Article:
Structural basis for the specificity of renin-mediated angiotensinogen cleavage.
The renin-angiotensin cascade is a hormone system that regulates blood pressure and fluid balance. Renin-mediated cleavage of the angiotensin I peptide from the N terminus of angiotensinogen (AGT) is the rate-limiting step of this cascade; however, the detailed molecular mechanism underlying this step is unclear. Here, we solved the crystal structures of glycosylated human AGT (2.30 Å resolution), its encounter complex with renin (2.55 Å), AGT cleaved in its reactive center loop (RCL; 2.97 Å), and spent AGT from which the N-terminal angiotensin peptide was removed (2.63 Å). These structures revealed that AGT undergoes profound conformational changes and binds renin through a tail-into-mouth allosteric mechanism that inserts the N terminus into a pocket equivalent to a hormone-binding site on other serpins. These changes fully extended the N-terminal tail, with the scissile bond for angiotensin release docked in renin's active site. Insertion of the N terminus into this pocket accompanied a complete unwinding of helix H of AGT, which, in turn, formed key interactions with renin in the complementary binding interface. Mutagenesis and kinetic analyses confirmed that renin-mediated production of angiotensin I is controlled by interactions of amino acid residues and glycan components outside renin's active-site cleft. Our findings indicate that AGT adapts unique serpin features for hormone delivery and binds renin through concerted movements in the N-terminal tail and in its main body to modulate angiotensin release. These insights provide a structural basis for the development of agents that attenuate angiotensin release by targeting AGT's hormone binding pocket.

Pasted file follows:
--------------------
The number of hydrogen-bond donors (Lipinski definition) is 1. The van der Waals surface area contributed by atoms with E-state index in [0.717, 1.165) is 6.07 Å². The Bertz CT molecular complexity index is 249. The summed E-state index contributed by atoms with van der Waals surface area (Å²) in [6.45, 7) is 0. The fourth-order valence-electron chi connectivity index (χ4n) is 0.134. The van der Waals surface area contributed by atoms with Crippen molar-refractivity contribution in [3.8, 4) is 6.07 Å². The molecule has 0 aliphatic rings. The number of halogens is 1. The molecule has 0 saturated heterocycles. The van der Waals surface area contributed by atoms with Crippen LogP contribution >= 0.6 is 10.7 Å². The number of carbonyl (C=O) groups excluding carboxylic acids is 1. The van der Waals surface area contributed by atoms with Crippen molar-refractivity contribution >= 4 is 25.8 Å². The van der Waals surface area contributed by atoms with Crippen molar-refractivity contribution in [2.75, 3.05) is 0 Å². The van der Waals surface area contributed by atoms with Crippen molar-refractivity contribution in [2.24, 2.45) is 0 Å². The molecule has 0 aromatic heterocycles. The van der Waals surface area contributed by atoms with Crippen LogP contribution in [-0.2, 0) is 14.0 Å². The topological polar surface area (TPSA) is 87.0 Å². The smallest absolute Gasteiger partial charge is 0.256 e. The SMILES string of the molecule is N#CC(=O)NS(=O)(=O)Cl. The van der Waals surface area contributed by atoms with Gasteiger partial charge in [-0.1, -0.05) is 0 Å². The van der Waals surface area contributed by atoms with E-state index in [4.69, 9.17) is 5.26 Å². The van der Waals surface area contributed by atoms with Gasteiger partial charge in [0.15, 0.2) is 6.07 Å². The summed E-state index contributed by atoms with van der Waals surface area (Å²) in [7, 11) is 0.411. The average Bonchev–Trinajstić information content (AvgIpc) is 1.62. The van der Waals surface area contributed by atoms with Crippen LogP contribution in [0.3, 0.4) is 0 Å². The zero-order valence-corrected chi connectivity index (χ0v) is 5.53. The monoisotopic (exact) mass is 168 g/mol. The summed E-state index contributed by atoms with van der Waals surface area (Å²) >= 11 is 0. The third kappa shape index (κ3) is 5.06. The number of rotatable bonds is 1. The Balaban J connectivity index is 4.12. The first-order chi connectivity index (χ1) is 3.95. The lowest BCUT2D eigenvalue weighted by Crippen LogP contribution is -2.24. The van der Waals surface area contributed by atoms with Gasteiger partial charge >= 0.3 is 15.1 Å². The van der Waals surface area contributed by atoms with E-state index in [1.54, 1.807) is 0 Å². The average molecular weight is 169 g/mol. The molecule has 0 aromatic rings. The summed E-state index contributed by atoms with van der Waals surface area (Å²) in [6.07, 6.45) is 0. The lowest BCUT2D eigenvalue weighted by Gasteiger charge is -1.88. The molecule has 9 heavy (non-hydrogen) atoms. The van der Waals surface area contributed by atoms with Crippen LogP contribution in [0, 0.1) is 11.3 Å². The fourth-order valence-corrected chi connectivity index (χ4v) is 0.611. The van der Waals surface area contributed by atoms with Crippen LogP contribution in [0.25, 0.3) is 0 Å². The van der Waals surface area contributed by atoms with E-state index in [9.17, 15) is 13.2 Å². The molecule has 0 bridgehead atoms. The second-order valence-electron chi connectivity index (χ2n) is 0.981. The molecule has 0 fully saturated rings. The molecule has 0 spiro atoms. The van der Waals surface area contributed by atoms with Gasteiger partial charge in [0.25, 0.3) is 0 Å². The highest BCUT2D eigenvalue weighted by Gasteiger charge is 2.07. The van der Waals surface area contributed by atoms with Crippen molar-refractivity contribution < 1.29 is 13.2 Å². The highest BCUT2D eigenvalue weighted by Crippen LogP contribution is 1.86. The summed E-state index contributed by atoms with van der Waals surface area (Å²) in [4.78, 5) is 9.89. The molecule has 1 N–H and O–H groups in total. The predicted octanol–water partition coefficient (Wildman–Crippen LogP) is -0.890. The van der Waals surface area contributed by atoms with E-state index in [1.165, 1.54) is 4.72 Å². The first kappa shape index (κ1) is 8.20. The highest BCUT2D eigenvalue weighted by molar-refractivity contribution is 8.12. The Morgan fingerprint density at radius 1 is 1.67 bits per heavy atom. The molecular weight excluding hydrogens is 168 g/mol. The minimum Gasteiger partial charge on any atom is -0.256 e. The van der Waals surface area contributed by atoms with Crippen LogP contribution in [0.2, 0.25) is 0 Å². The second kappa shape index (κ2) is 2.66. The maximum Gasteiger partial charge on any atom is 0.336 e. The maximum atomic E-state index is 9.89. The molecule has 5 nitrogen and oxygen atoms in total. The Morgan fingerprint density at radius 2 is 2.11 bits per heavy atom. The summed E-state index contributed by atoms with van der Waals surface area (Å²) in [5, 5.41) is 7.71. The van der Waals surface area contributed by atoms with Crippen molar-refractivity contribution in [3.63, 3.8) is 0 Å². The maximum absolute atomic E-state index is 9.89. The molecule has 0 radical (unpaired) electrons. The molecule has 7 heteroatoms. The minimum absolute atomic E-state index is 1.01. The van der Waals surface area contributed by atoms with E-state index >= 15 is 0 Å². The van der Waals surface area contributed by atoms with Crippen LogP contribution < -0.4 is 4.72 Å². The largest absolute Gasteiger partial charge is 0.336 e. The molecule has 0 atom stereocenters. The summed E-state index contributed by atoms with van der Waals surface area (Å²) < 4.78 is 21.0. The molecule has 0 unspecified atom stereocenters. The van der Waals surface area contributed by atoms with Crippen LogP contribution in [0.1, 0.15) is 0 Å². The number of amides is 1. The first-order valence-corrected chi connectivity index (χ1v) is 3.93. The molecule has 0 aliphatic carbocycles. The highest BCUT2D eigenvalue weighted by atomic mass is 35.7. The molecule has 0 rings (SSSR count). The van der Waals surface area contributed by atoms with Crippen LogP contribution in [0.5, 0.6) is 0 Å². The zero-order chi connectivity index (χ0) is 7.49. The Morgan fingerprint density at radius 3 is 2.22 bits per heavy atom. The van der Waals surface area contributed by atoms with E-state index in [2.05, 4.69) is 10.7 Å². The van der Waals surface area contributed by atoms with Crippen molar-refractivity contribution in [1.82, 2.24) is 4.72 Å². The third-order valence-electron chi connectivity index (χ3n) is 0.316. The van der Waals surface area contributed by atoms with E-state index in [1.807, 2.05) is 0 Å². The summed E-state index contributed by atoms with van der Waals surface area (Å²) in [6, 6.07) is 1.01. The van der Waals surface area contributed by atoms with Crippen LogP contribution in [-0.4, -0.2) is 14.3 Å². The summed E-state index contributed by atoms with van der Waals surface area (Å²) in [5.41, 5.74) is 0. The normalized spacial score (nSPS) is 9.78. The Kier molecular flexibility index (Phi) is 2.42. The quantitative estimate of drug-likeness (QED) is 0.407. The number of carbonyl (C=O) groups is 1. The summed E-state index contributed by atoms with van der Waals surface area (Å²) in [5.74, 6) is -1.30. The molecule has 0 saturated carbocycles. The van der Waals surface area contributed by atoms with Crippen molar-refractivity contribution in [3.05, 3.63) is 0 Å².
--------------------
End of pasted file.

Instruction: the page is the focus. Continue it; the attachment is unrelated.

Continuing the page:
Wellcome Trust (209407/Z/17/Z)
Wellcome Trust (082961/Z/07/Z)
Wellcome Trust (100140/Z/12/Z)